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Real estate record and builders' guide: v. 60, no. 1532: July 24, 1897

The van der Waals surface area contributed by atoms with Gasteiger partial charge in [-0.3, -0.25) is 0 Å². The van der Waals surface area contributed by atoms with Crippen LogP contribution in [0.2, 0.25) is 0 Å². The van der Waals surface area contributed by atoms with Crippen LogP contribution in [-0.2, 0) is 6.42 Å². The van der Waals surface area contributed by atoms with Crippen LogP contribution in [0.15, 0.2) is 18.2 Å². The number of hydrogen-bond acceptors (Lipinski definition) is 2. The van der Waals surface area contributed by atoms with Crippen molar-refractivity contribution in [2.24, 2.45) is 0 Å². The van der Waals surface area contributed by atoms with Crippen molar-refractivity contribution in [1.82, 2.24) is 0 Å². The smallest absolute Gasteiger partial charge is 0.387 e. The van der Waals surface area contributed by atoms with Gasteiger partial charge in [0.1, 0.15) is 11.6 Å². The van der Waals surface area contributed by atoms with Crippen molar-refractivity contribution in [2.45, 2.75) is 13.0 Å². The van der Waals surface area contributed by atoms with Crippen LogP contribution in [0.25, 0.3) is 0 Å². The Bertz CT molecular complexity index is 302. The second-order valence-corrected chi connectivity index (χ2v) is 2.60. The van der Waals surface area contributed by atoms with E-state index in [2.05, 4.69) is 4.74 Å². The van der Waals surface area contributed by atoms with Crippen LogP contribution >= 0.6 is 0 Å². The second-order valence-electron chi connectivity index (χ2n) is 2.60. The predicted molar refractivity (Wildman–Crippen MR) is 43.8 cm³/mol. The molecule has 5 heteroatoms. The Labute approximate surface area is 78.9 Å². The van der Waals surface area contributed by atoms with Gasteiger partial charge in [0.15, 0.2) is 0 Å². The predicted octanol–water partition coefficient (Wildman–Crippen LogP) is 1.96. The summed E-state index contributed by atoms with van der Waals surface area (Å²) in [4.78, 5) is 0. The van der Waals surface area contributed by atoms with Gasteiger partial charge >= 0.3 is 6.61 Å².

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Juĩy 24, 1897. Record and Guide 125 DdÍiIEO P fÍEA,L ESTWE . Sin LOIJ/g %::rilTEC-nĩHE .KoUSEtíOUJ DEOtB^ftĩWrf, BusníEss Atb Themes of GEita^l ÎKter.e»7.; PRICE, PER YEAR IN ADVANCE, SIX DOLLARS. PiiMistied evcry .Salnrday. TfiLtl-HOKE,......COKTLANDT 1370. Communlcatlons should be afldressed to C, "W. SWT3ET, 14-16 Veaey Street. J. T, HNDSEY, Buainess Manager. "Enicrcd at Ihe l'ost-OJfice ut íĩciv Yorb, N. X., as second-vlass nuiller." VOL. LX. JULY '24, 1897. No. 1,532 HOW TO KEEP TRACK OF REAL ESTATE. Every Eroker or Owner can have hls own Bureau of Informa- tlon for a slight expense. With it he can follow readlly all trans- actions affecting any particular plece of real estate in New Tork City—a matter of tbe utmost importance in buying or seiling realty, appraisements, etc. The Index to The Record and Guide now covers all transactions—Conveyances, Leases, Mortgages, Auction Saies, Buildíng Improvements, etc. Under each entry all references to ail transactions are concisely groupea. The Index to Voi. LIX. is now ready, and can be obtaíned at The Kecord and Guide ofSce, 14 and 16 Vesey street. Price, One Dollar. ^-HEEE is no telling how high in-it-es wiU go on the stock T inarlîet, when, as uow, it is in the haiiûs of a conadent pub- lic comnmnding the use of enormousfuucls. Thebuyiiigthis weeií h:is been so §ood and so general that it has carried priees iip, in spite of iarge realizations. Bull tallî and nothing but bull tallx fills the street. Everythiog. no matter how despisea a fcw weelvs ago, has iiow great prospects, aud in a little wbile there will not be a non-dividender on the list. We are told, uu- ollĩeiany of course, that Rcading lirst preferred is to receive a diviûoud almost imniediately, although the propei-ty itself, aL'cordiug to the official statemeut, shows a aeficieucy of fixed cliiirges o£ nearly $1,200,000 fov the hrst half of the current liscal year. Anything lilío a rational gauge of a market in which such a story can materially advauee the pricc of a stocl;, is out of the questiou. Tho'se who were shrewd enough to buy In the depression will doubíless be shrewd enoiigh to take ad- vautage of the advauce aud activity to secure their profits. Oiie of the thiugs that is nioving men to taUe an interest in the stocl; market is the rise in wheat and the certaiuty of a great aemand for that cereal from abroad. Great as the influence of Ihis fact should uaturally be, it eau easily be overesti- mated. Now, as on similar occasious, it is argued that the ex- port demand -ís-ill be increased this year by the actual deflcieu- cies iu the foreign crops. As a matter of fact, whether beeause substitutes are eonsumod or we are mistakeu iu the reserves or in the amount oí: the deficieuey, it never reacbes that point. StÍU, a good wheat crop aua good prices for wheat make one of the best buU argumeuts ou stocks, because of the widespread bcuefit the two faets producc throughout tlie country. All that is to be aepreciated are unreasonable expeetations from this or auy olher moving force. AGTIVITY in their partieular branch of trade, accompan- iea by accliuiug priees is au ocouomical phcuomeuou that the British iron ana steel manufacturers have to eonsider. lu tbe first half of the year the volume of bTisiuess was escep- tionally large, stocUs were beiiig redueed, yet prices fell ma- teriaUy. The only expîauatiou uow forthcoming is the Ameri- ean eonipetition, which has penetrated into Europe and the principal countries of the far East. The question is being dis- ciissed whether this is not the result of depréssed business and low prices iu the tínitea States, and wbetíier it will not disap- pear with increascd demaud and higlier priees that may reason- ably be expectea with better time? Iiere. The real question to be discussca, it seems to us. is ■wliether tíiis power to com- pete with Europe, aud especiaily with Kritaio, has not growu oot of an abundance aud availability of raw materials, together ■with the perfectiug of the processes aua agents of manufac- ture. If this shoul.l prove to bc the case. as it unaoubtedly is, íhe other question of the permanence of the competition is fully answered in tho affirmative. One of the most practical, as well as interesting tnpies of tlie day, is tho influence that new goM discovcrles will havo upoii busînpss. Not only are new flekls beng aiacovered iu Alaska and adjoîning Britisli territøry, hut the fields that have been developing for somo time increase their output. We alluded recently to the eontiiiued increased yielã of the Rand. The enlarged output of Coîorado is too well known to need mention. Now Western Australia comes iuto line by more tban doubling in the flrst half of this year its con- tribution for the first balf of 1896 by a yield of something more than $5,000,000. AH this gold eventualiy fiuds its way to the centres of finanee and he'comes the basis f or commercial and iu- dustrial development. Consequeutly, we raust be near a period of greatly increased activity ana of higher values. Week by week something is gained for peace in tíoutheastern Europe, and iíi spite of those who obstiuately cling to error, thc conccrt of the Powers is maintaíned. THEIĨE is proĩ)ably uot much trulh in the uewspaper talk about au alliance of Spain and Japau agaiust the Uuited States. ThG rumor, however, contaius nothing improbable. There might be a lesson for us in the fact that for the first time in our history we find it probable that nations shouia be com- biuing against us for defense. This is the inevitable fruit of the jingo policy. If we întena to renouuee the magnificeut peace policy of oiir past and add the name of the United States to the barbarous list of naíiouH on a "war footlng," we had bet- ter take thé step completely and set about armîng and drilling ourselves. Annexation schemes aud sassy dipiomaey must cre- ate reaction for whieh we shonld prudently be prepared. The saadest spectaele iu the world to-day is the sigbt of this coun- try gradually departing from its traditions of peace. CORRESPONDENOE. TAXATION AND REAL BSTATE. To the Editor of Tiiĸ Recohd anj> Guide:' ' ' Tour editorlal on the personal property tax and the necesaity for the organízatlon. of real e.=!tate owners is progressive and ín- teresting. but instead oî a mere negatlve ground in regard to the tax on personal property, I think it would be for the benefit of owners oE real estate if you would take an active and aggressive position for the abolition of all taxes on movable property; for there is no one force so detriiĩiental to thcowners o£ real estate as a tax which tends to discourage trade and manufacturing-. I wish that there might be placed at the head of the columns of your paper the principle laid down by Enoch Ensiey. one of the largest landowners in Tennessee, in a letter to Governor Brown of that State, which is "Never tax anything that would be of value to your State, that could and would run away, or that could and would cometoyou." In that letter he stated that at least nineteen- twentietĩis of his property consisted of real estate, a large part of which was farm ]and, and he expressed tiie opinion that of all the men in his Státe who should object to any taxation at all of money. merchandise or trade, manufacturing, etc, it is the man who owns the real estate. Any inducement which increases the volume of business trans- acted in our city inevitably increases the value of real estate. When the fares on the elevated railroad were reduced from terÍ cents to five cents, the value of reaĩ estate on the upper part of Manhattan Isĩand lying near the road advanced in value from the mere expéetatĩon of the reductíon. I am doubtful of the desirability, from the standpoint of the real estate owner, of any real estate owners' organization. The tendency of such organizations is apt to be to attempt to obtain what appear to be special advantages. An apparent special ad- vantage to real estate is likely to be a disadvantage to business, and for every dollar added to the charges on movable property real estate wiU lose more than a dollar. As a matter of fact, real estate owners are organízed by nature. For, unlike those engaged in any other business, a benefît to one is înevitably a beneflt to ali. Every building erected increases the value of the property of the rest. Every improvement by whomsoever made benefĩts ail. So that every effort to better his own property on the part of the real estate owner Is a benefit not only to hls own, but to the property of ail the rest, NEW TORK TAX REFORM ASSOCIATION. LAWSON PURDY, Secretary. [Oue cau hardly staua ou "mere negative grouna" in regara to an inoperative tax. A tax, whreh, for any reason, is evaded, as the personal tax is by a majority of eitizens is pernieious. It is contrary to gooa public poliey and is couaemnea thereby, whatever may be tlie theoretical value it possesses. For this account, if for no other, the personal tax has always seemea to us to be thoroughly bad. It ought tô be cálléa a "tax for pro- moting civic aishonesty." We shouia be glaa to see the abuse away with, and we are conviuced that its abolition wouia iu no way injure real estate. The only objection that we cau see against putting taxes mainly upon real estate is that thereby tho body of citizeus might lose all idea of the tax gatherer. Of eourse, as a matter of fact, they would continue to pay taxes, but were payment rpade io the fprin of rent, cost of merchanaise, etc., the real na-